May 3, 2022 - News

Detroit food banks face perfect storm from inflation

A man loads milk into a trunk.
Photo courtesy of Gleaners Community Food Bank

More people in the Detroit area are relying on food banks as prices increase for necessities of all kinds.

Why it matters: It's causing a perfect storm of challenges for the 1.3 million Michiganders struggling with food insecurity.

  • Less help from the government and increasing demand at food banks are adding to the burden, Food Bank Council of Michigan executive director Phillip Knight tells Axios.

State of play: The Food Bank Council saw need increase statewide each month for the last eight months, Knight says.

Zoom in: Mobile food pantries are serving thousands more each month. Gleaners Community Food Bank’s mobile pantries in southeast Michigan served 13,000 households in March.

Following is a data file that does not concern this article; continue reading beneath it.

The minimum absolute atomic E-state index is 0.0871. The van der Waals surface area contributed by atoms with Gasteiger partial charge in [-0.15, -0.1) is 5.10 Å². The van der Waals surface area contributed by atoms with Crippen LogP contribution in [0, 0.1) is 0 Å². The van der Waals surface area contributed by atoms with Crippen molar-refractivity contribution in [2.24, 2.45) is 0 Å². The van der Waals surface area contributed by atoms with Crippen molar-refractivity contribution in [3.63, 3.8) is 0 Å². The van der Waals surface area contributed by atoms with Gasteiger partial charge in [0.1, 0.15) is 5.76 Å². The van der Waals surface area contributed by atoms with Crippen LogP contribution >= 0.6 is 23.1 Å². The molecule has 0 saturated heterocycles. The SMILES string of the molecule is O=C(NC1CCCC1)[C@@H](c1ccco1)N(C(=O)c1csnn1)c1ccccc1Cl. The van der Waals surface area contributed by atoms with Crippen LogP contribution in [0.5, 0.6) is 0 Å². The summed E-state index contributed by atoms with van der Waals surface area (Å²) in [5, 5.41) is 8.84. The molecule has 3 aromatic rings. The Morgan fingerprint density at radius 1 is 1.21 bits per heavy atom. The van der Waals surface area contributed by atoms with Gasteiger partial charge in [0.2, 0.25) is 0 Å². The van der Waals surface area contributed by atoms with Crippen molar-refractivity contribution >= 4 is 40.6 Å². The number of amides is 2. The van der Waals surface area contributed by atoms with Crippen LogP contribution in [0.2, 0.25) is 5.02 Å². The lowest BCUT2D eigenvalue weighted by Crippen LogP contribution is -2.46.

• They served an average of 9,000 over the previous six months, Gleaners president and CEO Gerry Brisson tells Axios.
  • "That is a remarkable increase month over month," Brisson says. "We’re paying really close attention to what happens in April."

Of note: The Detroit People’s Food Co-op recently started construction on a grocery store in the city’s North End neighborhood, BridgeDetroit reports.

  • The co-op is part of a larger, Black-led community development complex called Detroit Food Commons, which aims to increase access to healthy foods with an incubator kitchen for culinary artists and food entrepreneurs, a cafe and other amenities.
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